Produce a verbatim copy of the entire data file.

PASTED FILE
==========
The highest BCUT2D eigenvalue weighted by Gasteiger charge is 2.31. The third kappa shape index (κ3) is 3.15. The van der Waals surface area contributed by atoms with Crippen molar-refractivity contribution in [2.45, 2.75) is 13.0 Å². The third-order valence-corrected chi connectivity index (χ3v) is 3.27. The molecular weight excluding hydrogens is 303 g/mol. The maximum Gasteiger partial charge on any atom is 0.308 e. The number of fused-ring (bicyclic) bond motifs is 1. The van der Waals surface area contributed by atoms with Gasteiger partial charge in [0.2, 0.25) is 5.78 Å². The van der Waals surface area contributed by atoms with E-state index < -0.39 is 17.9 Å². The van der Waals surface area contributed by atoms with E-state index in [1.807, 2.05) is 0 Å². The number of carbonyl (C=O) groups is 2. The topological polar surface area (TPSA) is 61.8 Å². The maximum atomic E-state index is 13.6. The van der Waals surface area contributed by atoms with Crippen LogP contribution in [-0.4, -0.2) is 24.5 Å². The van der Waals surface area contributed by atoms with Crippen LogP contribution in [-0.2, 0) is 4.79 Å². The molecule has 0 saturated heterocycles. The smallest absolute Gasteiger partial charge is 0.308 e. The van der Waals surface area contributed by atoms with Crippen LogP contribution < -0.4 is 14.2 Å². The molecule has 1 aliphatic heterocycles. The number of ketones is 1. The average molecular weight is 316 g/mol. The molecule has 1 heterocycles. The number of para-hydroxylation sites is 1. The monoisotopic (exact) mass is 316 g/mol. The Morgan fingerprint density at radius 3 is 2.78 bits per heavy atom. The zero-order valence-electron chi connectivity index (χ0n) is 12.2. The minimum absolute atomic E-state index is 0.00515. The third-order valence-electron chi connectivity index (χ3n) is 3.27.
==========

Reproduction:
The highest BCUT2D eigenvalue weighted by Gasteiger charge is 2.31. The third kappa shape index (κ3) is 3.15. The van der Waals surface area contributed by atoms with Crippen molar-refractivity contribution in [2.45, 2.75) is 13.0 Å². The third-order valence-corrected chi connectivity index (χ3v) is 3.27. The molecular weight excluding hydrogens is 303 g/mol. The maximum Gasteiger partial charge on any atom is 0.308 e. The number of fused-ring (bicyclic) bond motifs is 1. The van der Waals surface area contributed by atoms with Gasteiger partial charge in [0.2, 0.25) is 5.78 Å². The van der Waals surface area contributed by atoms with E-state index < -0.39 is 17.9 Å². The van der Waals surface area contributed by atoms with E-state index in [1.807, 2.05) is 0 Å². The number of carbonyl (C=O) groups is 2. The topological polar surface area (TPSA) is 61.8 Å². The maximum atomic E-state index is 13.6. The van der Waals surface area contributed by atoms with Crippen LogP contribution in [-0.4, -0.2) is 24.5 Å². The van der Waals surface area contributed by atoms with Crippen LogP contribution in [-0.2, 0) is 4.79 Å². The molecule has 0 saturated heterocycles. The smallest absolute Gasteiger partial charge is 0.308 e. The van der Waals surface area contributed by atoms with Crippen LogP contribution < -0.4 is 14.2 Å². The molecule has 1 aliphatic heterocycles. The number of ketones is 1. The average molecular weight is 316 g/mol. The molecule has 1 heterocycles. The number of para-hydroxylation sites is 1. The monoisotopic (exact) mass is 316 g/mol. The Morgan fingerprint density at radius 3 is 2.78 bits per heavy atom. The zero-order valence-electron chi connectivity index (χ0n) is 12.2. The minimum absolute atomic E-state index is 0.00515. The third-order valence-electron chi connectivity index (χ3n) is 3.27.